Integrity Commission must ‘bring out the best’ in Australia’s democracy

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Integrity Commission must ‘bring out the best’ in Australia’s democracy

Serena Lillywhite

If Australia’s anti-corruption watchdog is to be strong and effective, it will need $100 million per year to properly clamp down and ensure political integrity, according to Transparency International Australia.

Non-partisan advocacy organisation Transparency International Australia – which is chaired by barrister and Labor candidate for the federal seat of Higgins Fiona McLeod SC – has released its draft recommendations from Australia’s second National Integrity System Assessment, which considers how to strengthen accountability and integrity of government.

“This detailed research puts more meat on the bones of the promises made by all major political parties and independents, as integrity reform becomes a key election issue,” TI Australia CEO Serena Lillywhite said.

“The question is no longer ‘will we have an anti-corruption watchdog’, it is ‘how can we have the best one for our democracy’ and what else is needed beyond simply that one reform? In this draft report we present the architecture of a new system – one that goes beyond punishing corruption and fosters the highest level of integrity across our government and parliament.”

TI Australia board member and Professor of public policy and law at Griffith University AJ Brown said the recommendations from the organisation were features that are missing from proposals for the National Integrity Commission – including the government’s own proposal.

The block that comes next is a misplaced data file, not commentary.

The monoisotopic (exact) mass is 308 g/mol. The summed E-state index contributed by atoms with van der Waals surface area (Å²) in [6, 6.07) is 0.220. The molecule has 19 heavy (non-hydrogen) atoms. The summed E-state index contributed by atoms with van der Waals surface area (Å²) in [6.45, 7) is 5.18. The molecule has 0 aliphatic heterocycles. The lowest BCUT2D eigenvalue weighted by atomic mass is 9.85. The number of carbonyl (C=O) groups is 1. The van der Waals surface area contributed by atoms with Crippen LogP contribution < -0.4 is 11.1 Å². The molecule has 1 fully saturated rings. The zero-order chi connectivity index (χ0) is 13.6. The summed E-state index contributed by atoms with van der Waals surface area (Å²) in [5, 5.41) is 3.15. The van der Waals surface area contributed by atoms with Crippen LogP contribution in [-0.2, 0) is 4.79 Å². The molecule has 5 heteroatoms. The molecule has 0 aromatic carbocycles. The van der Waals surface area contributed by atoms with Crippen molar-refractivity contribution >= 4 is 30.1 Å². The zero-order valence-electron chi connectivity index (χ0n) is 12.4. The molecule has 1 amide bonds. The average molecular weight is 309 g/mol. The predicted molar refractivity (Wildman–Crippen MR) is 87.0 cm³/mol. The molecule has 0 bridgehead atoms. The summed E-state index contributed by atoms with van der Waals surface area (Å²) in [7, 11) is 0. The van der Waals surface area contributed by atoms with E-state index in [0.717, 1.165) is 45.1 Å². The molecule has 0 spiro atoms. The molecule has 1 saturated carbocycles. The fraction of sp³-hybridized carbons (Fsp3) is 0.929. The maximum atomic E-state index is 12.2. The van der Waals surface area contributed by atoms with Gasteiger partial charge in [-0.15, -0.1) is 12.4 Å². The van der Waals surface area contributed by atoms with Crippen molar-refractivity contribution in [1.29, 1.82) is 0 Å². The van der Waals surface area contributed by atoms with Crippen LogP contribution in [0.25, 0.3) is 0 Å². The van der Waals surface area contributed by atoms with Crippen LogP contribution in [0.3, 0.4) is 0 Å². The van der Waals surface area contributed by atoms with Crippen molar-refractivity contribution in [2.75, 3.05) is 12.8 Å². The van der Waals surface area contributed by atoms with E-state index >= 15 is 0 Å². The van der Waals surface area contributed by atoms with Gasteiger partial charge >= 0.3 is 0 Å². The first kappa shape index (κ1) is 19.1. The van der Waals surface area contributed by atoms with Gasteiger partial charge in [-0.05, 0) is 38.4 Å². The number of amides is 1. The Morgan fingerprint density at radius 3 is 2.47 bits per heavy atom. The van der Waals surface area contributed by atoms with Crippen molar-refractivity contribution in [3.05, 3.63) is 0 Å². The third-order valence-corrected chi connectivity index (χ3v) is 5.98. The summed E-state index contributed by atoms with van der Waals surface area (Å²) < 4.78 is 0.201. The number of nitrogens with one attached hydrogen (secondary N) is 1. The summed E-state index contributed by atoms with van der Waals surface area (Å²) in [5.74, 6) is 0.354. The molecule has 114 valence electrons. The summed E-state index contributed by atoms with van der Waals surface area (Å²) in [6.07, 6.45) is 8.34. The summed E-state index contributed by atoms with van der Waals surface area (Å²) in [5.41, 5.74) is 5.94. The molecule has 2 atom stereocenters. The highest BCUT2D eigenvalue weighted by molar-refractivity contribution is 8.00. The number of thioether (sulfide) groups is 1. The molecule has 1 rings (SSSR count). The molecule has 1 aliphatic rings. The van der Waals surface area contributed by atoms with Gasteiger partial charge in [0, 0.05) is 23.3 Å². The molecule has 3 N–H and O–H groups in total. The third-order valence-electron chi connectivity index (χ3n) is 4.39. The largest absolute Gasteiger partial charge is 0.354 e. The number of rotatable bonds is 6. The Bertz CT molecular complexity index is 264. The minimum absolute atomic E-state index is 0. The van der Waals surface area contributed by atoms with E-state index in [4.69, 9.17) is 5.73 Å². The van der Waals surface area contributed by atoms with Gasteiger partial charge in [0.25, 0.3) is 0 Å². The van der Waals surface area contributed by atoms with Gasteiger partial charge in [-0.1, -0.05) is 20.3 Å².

“Major recommendations focus on the national integrity commission – why it must have a broad, truly national focus, why it must not be limited to just criminal corruption, why it needs strong and clearer public hearing powers, and why there must be a strong framework of mandatory real-time reporting of corruption issues,” he said.


“We estimate that Australia needs to spend $100 million a year for a strong, effective and well-coordinated system that clamps down on corruption and promotes political integrity across all government functions.”

“While the Coalition Government has promised 30 per cent more resources to its proposed Commonwealth Integrity Commission than the Australian Labor Party, neither party has committed adequate funds, and neither party has a monopoly on how to get this right,” he continued.

With public trust in politicians at an all-time low, and overwhelming frustration at the lack of political integrity and corruption, Professor Brown added that all parties must to respond to TI Australia’s proposals and “show their commitment to a strong national framework for democratic reform”.

Jerome Doraisamy

Jerome Doraisamy

Jerome Doraisamy is a senior writer for Lawyers Weekly and Wellness Daily. He is also the author of The Wellness Doctrines book series, an admitted solicitor in NSW, an adjunct lecturer at The University of Western Australia and is a board director of Minds Count.

You can email Jerome at: This email address is being protected from spambots. You need JavaScript enabled to view it. 

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